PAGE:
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Wrong Place. Wrong Time. Wrong Ending?

It Wasn't Supposed to Be This Way for Ex-Gang Leader Robert Leon--Back Behind Bars and Facing a Murder Charge. That's Not the Way It Happened in Hollywood, Where He Had a Promising Career.

August 24, 2003|Celeste Fremon | Celeste Fremon is a Los Angeles-based freelance writer who regularly covers gangs and the police.

When tragedy occurs, those who are most drastically affected often find themselves searching for the exact point at which another path could have been taken, as if by doing so, fate can be rewound and played again, this time without a devastating ending.

Robert Leon has imagined a million times what he could have, should have done on the night that shattered his own and another's life. So has his former girlfriend, his mother, his younger brother, his three sisters and the various friends and co-workers who invested in him emotionally. That was the thing with Robert Leon. People didn't just like him, they endowed him with their own hopes. In particular, those who worked with him became convinced that, in this young man, they were witnessing an extraordinary success story, the kind that resurrects your belief that human nature is essentially good, that genuine redemption is possible, that even those who have made significant mistakes--with hard work and a little luck--can still fundamentally turn things around.

The arc of Leon's self-initiated rescue was undeniably dramatic: A hard-core kid with a four-year prison record earns a second chance and respect in the city's most competitive and status-conscious business.

Raised the fifth of seven children in the poorest and most crime-ridden of Los Angeles County's public housing projects, by age 15 Leon had joined a gang. By 16 he was a "big head," a gang leader. By 17, he was a juice-wielding, shot-calling, adolescent legend, known on the street as Crazy Ace. By 21, he was convicted of two counts of assault with a deadly weapon and served 4 1/2 years in the California State Prison at Norco. In March of 1996 he was paroled, at age 25, with $200 gate money in his pocket, no material assets and no job prospects. What he did have was an 8-year-old daughter whom he adored, and a ferocious determination to yank himself from the wreckage of his history and become a good father and a good man.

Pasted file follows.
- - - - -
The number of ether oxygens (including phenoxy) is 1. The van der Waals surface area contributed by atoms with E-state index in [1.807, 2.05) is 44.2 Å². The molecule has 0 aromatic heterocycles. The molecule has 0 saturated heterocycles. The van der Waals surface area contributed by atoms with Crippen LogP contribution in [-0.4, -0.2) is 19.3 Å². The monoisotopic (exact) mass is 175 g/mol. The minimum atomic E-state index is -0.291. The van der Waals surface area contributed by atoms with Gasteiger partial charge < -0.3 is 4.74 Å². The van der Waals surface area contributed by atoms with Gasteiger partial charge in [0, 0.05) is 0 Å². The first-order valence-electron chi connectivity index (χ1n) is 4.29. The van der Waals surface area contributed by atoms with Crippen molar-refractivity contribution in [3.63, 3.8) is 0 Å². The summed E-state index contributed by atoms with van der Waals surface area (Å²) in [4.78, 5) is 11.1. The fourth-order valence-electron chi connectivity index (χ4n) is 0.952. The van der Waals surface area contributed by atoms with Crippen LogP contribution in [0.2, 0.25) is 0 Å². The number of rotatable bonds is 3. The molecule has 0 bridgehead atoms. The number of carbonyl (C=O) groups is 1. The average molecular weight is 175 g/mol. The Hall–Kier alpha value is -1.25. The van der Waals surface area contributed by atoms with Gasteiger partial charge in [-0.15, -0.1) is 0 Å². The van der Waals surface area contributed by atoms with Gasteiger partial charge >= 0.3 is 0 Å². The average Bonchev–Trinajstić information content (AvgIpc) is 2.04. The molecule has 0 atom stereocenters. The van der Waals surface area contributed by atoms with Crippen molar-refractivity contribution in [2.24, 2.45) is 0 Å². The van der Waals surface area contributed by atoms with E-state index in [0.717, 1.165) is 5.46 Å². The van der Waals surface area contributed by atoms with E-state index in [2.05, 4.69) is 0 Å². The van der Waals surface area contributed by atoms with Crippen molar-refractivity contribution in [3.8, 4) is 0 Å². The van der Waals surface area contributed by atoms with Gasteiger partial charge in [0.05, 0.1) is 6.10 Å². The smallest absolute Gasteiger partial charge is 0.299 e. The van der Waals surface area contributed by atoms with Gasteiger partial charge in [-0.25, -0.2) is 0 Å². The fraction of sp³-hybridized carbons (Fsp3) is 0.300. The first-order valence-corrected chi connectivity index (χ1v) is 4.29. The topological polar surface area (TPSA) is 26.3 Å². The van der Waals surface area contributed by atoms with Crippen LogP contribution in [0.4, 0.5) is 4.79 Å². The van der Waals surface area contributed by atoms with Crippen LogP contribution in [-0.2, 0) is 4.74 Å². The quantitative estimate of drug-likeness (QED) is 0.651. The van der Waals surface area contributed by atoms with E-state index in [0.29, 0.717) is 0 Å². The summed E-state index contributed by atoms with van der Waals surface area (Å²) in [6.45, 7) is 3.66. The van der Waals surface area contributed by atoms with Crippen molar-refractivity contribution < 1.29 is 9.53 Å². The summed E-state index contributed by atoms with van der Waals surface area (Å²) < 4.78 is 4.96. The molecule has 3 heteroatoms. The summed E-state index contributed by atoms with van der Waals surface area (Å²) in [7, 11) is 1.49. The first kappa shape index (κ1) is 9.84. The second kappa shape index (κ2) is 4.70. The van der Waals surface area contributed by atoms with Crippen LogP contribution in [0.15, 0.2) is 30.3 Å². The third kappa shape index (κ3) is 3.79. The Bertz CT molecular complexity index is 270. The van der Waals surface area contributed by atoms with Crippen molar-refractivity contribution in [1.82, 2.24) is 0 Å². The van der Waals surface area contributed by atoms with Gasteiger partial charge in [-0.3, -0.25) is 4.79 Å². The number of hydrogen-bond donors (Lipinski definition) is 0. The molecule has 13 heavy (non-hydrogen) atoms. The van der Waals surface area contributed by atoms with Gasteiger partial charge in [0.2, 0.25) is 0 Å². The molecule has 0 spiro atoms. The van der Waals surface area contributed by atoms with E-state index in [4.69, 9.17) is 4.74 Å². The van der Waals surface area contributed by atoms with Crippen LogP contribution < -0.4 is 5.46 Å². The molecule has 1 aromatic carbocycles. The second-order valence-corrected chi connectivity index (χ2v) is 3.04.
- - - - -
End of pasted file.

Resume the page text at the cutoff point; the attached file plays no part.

For a long time, it appeared he had done exactly that.

In his first months out, Leon landed an entry-level job in the movie business, then worked so diligently that he attracted the attention of some influential Hollywood veterans. By the fall of 1998 he'd set a goal of becoming a cameraman, gained a famous cinematographer as a mentor and put in nearly enough hours as an assistant to qualify for Local 600, the cinematographers guild. This meant a big bump in earnings and a considerable boost up the professional ladder. Along the way, Leon had even been profiled on the pages of this magazine, and the editors and I found it hard not to expect wonderful things from him. So how was it possible that at 1 a.m. on March 31, 2001, Robert Leon stood outside a downtown nightclub, a .45 pistol in his hand, another young man dying on the pavement a few feet away?

For a boy coming of age in L.A.'s poorest minority communities during the late 1980s, there were three elements that, when found together, almost guaranteed gang membership: poverty; violence and dysfunction in the family; and the lack of a male parent--meaning a father who was absent, drunk, drug-addicted, incarcerated or, worst, all of the above.

Robert Leon's childhood hit every mark dead on. His mother, a soft-spoken, pretty woman named Peggy, worked two jobs to support her seven kids. His father, Jose Leon, was mostly unemployed. He was also prone to drunken, mean rages that got the family regularly kicked out of apartments. When Leon was 6 years old, he remembers his dad and uncle grabbing Peggy by the hair and holding a gun to her head, shouting that they were going to kill her. The shooting was prevented when all four Leon boys jumped on their father's back, screaming to let their mother go. It took Peggy another year and a half to gather the money and the nerve to load her kids into a borrowed station wagon and drive away for good.

For weeks the family lived out of a second borrowed vehicle until they found an apartment in the Pico-Aliso housing projects of Boyle Heights--the largest public housing facility west of the Mississippi, and one of L.A.'s poorest communities. The move to the projects provided Leon with his first real stability. He enrolled in the local elementary school, began playing football and soccer in nearby Pecan Park and made friends with kids whose family histories were similar to his own.

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